Tech

Google warns of new spyware targeting iOS and Android users


In this hearing Last week, the notorious spyware supplier’s NSO consortium told European lawmakers that at least five EU countries were using their powerful Pegasus surveillance malware. But as it sheds more and more light on the reality of how NSO products are abused around the world, researchers are also working to raise awareness that the rental surveillance industry is far more than just a company. company. On Thursday, Google Threat Analysis Team and Project Zero Vulnerability Team announceded detect about the iOS version of a spyware product by Italian developer RCS Labs.

Google researchers say they have discovered victims of this spyware in Italy and Kazakhstan on both Android and iOS devices. Last week, security company Lookout published findings about the Android version of the spyware, which it calls “Hermit” and also belongs to RCS Labs. Lookout notes that Italian officials used a version of spyware in the 2019 anti-corruption investigation. In addition to victims in Italy and Kazakhstan, Lookout also found data indicating an unidentified entity used spyware to target in northeastern Syria.

“Google has tracked the activities of commercial spyware vendors for many years, and in that time we have seen the industry rapidly expand from a few vendors to the entire world. ecosystem suite,” TAG security engineer Clement Lecigne told WIRED. “These vendors are enabling the proliferation of dangerous hacking tools, arming governments that cannot develop these capabilities in-house. But there is little or no transparency in this industry, which is why it is so important to share information about these vendors and their capabilities. ”

TAG says it currently tracks more than 30 spyware manufacturers that provide a range of technical capabilities and levels of sophistication to government-backed customers.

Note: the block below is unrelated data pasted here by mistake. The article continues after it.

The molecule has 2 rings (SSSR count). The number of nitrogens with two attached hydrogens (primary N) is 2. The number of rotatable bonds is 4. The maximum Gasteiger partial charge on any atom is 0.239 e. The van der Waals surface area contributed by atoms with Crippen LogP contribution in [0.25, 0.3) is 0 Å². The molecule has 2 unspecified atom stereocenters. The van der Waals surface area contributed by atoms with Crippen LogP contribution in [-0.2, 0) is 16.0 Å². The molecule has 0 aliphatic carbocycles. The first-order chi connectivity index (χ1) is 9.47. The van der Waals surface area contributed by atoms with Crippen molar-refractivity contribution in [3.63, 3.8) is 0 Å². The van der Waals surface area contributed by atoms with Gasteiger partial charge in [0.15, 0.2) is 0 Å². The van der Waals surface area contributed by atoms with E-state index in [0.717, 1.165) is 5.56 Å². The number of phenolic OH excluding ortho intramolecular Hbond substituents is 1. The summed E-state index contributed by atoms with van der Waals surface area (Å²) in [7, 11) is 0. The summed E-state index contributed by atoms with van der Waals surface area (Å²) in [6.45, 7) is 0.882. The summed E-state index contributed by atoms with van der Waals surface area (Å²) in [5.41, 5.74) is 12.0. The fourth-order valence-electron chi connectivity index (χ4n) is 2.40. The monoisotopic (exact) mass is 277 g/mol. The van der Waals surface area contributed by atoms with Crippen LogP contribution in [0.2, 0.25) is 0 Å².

In their analysis of the iOS version, Google researchers found that attackers spread iOS spyware with a fake app that looks like the vendor’s My Vodafone app. Popular international mobile service. In both Android and iOS attacks, attackers can simply trick the target into downloading an app that appears to be a messaging app by distributing a malicious link for the victim to click. enter. But in some particularly impressive iOS targeting cases, Google discovered that attackers could have worked with local ISPs to cut off a particular user’s mobile data connection, sending give them a malicious download link via SMS and convince them to install the fake My Vodafone app. over Wi-Fi with the promise that this will restore their cellular service.

Attackers were able to distribute malicious apps because RCS Labs signed up with Apple’s Enterprise Developer Program, apparently through a shell company called 3-1 Mobile SRL, to obtain credentials. just allow them to download apps without going through the typical Apple AppStore review process.

Apple told WIRED that all known accounts and certificates associated with the spyware campaign have been revoked.

“Enterprise certificates are intended for internal use by a company only and are not intended for general app distribution, as they can be used to bypass App Store and iOS protections.” ,” the company wrote in an October report about sideloading. “Despite the program’s tight control and limited size, bad actors have found ways to gain unauthorized access to the program, such as by purchasing enterprise certificates on the black market. ”



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